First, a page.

During a press conference this morning that veered suddenly into a Q & A about prison reform (and never really went back), the governor announced he was lining up with Secretary of Education Arne Duncan and President Obama — and that the state planned “to go all out” to make California eligible for competitive federal stimulus funding.
Schwarzenegger said he was calling a special legislative session to do away with laws that might make California ineligible. He has asked state Legislators to present him with a package by early October that would lift the state’s charter school cap and allow teacher evaluations to be linked to student test scores.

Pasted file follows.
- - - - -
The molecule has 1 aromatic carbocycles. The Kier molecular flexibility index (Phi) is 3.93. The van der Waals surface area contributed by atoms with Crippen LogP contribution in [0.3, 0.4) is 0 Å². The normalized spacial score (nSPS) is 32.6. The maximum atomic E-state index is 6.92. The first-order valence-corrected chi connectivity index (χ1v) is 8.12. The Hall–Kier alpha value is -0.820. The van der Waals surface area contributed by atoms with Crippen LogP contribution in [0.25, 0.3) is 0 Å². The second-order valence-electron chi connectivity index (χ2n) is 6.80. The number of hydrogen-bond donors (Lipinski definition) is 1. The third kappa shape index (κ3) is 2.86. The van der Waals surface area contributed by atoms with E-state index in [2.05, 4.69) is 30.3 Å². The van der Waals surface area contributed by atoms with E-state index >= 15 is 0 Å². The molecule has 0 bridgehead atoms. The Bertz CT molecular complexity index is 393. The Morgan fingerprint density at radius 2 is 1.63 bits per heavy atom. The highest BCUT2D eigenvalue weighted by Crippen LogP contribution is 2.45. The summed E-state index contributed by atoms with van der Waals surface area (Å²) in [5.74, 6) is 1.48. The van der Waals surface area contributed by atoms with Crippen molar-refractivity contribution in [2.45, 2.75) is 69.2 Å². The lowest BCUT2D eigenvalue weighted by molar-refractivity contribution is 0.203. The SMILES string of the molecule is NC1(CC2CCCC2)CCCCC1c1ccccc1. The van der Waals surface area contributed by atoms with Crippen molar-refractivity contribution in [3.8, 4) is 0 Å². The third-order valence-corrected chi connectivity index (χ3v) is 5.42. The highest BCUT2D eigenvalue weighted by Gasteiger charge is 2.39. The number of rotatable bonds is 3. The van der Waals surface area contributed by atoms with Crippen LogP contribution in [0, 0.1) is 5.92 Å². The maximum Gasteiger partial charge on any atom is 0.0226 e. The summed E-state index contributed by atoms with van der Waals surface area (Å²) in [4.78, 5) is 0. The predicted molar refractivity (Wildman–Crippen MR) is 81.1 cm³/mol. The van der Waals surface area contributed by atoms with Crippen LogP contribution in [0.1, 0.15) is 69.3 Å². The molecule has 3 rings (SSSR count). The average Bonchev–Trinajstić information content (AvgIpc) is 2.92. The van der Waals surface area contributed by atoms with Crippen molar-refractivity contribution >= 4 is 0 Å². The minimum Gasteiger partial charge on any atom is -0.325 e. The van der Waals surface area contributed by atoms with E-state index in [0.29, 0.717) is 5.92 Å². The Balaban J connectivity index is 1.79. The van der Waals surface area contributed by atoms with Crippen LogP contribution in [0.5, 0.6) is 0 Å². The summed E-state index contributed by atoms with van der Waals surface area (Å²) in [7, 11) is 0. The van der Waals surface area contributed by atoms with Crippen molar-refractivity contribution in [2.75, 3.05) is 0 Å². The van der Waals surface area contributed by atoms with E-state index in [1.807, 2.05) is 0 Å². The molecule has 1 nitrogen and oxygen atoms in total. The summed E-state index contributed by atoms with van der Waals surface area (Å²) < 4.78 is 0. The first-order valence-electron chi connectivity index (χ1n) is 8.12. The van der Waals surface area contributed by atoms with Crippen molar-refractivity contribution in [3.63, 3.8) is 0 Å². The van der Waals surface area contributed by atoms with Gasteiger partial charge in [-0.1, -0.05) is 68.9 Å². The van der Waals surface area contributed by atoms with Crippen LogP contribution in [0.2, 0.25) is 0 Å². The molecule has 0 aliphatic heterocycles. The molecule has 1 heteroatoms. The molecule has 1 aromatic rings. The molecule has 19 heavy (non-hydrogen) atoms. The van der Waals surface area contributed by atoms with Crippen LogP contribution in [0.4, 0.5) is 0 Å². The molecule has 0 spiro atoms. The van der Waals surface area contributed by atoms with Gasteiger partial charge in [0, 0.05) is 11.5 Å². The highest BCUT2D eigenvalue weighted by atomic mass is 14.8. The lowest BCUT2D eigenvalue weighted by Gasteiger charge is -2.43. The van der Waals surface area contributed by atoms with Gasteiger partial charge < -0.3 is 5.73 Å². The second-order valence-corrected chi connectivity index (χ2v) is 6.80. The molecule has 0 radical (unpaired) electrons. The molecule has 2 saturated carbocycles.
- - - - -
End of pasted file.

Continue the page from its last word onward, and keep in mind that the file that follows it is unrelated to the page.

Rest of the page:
“The Obama administration has pointed to California and said we have no way to distinguish good teachers from bad teachers, and I happen to agree with that,” Schwarzenegger said. “They call it a firewall and I say, `Let’s tear down that wall.”‘
Standing with the governor were representatives from the NAACP and the new CSU Center to Close the Achievement Gap, a public/private partnership with the business community.
Oh, and someone you might know: Randy Ward, OUSD’s first state administrator, who thanked Schwarzenegger “for his aggressive leadership.”
At the end of the news conference, after a reporter tried to steer the questioning from crime and punishment to Schwarzenegger’s proposal, the governor dismissed questions about teacher unions and others who have expressed concern about linking teacher evaluations to student test scores.
“We are all in sync. I think everyone knows these are the reforms that need to be done to reform our education system,” he said, as he walked off the stage.